BRUNER-YANG: I like the idea of being able to do art for a living – or really anyone doing anything that they really want to do for a living, that they are passionate about, and the arts are always the first to get hit when cuts come around.  They are things that are important to me, though.

WPA: Yes, unfortunately artists sometimes have a tough time. It takes a lot of entrepreneurship to succeed. Speaking of entrepreneurship, what is your take on all of DC’s food trucks?

BRUNER-YANG: I always say, “the more food the better!” So, the more options the better. It provides a nice, fun environment for the city.

WPA: Agreed. And what can you tell us about the menu you are planning for SELECT? Any hints on what to expect?

BRUNER-YANG:  We are definitely doing to do a lot of Taiwanese and Southeast-Asian foods and really do that whole repackaging of dishes that we talked about, presenting them in a formal environment and demystifying the Chinese and Southeast-Asian food for people.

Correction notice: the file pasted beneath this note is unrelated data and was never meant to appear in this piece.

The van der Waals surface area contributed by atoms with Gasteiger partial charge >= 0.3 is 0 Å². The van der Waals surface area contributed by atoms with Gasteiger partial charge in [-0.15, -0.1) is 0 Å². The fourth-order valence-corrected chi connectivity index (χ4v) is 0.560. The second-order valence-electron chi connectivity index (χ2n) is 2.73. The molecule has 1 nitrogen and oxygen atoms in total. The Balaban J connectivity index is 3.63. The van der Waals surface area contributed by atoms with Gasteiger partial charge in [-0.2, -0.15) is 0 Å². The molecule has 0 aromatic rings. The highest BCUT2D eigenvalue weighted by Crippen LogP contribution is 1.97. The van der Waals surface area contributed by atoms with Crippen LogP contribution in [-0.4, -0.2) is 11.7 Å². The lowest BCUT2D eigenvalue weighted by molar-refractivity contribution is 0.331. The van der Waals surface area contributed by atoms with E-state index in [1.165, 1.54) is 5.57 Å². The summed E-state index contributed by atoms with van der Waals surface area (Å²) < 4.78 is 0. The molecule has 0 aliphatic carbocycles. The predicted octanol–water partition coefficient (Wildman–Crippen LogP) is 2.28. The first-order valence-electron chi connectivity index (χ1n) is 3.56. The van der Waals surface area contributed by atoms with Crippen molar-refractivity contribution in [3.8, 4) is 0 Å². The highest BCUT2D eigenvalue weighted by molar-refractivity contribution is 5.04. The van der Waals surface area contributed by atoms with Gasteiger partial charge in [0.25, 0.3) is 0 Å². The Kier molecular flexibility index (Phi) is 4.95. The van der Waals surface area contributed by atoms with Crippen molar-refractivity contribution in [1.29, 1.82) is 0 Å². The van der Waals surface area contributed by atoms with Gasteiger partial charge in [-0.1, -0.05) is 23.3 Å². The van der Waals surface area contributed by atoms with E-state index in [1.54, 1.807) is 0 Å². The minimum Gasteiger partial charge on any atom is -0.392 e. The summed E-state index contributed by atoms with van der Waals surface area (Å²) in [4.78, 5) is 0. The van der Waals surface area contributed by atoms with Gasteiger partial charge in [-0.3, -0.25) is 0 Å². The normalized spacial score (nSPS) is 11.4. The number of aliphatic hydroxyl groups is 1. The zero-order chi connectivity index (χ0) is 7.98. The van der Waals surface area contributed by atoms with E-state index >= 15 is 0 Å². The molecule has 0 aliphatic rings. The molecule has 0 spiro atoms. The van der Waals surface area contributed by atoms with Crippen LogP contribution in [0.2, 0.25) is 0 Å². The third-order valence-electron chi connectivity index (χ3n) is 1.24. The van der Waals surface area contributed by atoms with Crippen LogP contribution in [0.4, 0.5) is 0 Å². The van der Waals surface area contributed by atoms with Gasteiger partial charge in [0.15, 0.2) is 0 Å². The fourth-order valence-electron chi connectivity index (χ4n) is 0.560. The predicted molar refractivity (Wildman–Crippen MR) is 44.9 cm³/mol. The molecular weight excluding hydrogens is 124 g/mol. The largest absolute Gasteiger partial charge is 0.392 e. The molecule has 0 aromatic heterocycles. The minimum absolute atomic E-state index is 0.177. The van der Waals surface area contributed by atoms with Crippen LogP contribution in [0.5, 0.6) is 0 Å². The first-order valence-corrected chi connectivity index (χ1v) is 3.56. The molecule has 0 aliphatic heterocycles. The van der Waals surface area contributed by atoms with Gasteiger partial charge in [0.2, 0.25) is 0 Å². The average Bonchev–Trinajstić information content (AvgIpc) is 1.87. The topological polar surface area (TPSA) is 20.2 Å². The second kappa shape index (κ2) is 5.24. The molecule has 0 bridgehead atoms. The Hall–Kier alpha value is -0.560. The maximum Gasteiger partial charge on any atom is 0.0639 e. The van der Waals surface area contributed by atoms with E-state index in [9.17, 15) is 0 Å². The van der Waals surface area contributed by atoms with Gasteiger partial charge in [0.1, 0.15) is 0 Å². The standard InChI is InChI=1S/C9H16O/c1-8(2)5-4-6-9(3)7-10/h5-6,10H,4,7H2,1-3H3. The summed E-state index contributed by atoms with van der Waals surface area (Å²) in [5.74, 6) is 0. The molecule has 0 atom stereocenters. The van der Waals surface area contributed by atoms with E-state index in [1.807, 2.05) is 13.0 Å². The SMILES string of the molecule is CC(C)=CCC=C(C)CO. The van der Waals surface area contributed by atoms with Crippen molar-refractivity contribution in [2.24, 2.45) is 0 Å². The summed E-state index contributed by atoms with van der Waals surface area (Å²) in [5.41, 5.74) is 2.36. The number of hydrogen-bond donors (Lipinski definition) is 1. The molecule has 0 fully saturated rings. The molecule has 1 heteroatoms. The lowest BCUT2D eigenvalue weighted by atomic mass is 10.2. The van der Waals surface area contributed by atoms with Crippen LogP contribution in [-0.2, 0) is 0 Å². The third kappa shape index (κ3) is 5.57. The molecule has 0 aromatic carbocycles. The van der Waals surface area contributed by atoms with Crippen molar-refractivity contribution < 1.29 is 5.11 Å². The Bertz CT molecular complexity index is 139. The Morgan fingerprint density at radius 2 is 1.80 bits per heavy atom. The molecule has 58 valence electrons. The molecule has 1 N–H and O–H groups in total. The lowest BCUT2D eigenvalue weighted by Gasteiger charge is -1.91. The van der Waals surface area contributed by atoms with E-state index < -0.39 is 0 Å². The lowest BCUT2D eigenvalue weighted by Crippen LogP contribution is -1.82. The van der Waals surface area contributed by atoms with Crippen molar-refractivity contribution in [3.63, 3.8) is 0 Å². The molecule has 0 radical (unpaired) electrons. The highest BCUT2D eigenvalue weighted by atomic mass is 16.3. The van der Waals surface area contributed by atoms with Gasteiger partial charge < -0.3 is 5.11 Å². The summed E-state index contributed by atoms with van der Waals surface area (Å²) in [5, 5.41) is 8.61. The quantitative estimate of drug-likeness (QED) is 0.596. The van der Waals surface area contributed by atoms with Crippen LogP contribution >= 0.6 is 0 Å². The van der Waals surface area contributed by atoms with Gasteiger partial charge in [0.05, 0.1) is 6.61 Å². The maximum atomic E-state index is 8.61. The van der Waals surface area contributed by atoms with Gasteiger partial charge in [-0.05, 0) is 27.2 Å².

WPA: How is creating food for an event like the Gala different from working on dishes that you present in a restaurant?

BRUNER-YANG: It’s pretty interesting. I’ve never really worked with a giant caterer before, so that kind of collaboration is exciting, and to have the means to do it is exciting. We don’t, at our space, have the means to cater to such a large group. It’s going to be fun. Design Cuisine will be executing the product the night of the event, so right now it’s about, maybe, communicating about a type of food that they might not be familiar with for example, while using their knowledge of how to work big to make it all happen.

WPA: Do you go in and cook with them?

BRUNER-YANG: Yeah, it’s fully hands on.  I’m really excited to be doing this and to work after Barton Seaver, he is a wonderful chef and a great part of the sustainable community. I think its great that we were invited and I’m honored to be a part of it!

WPA: Well we are really excited to have you. Thanks again for talking with us today!

BRUNER-YANG: Thank you! WPA's SELECT 2013 gala will take place March 16, 2013 from 6:30pm - Midnight.

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February 21, 2013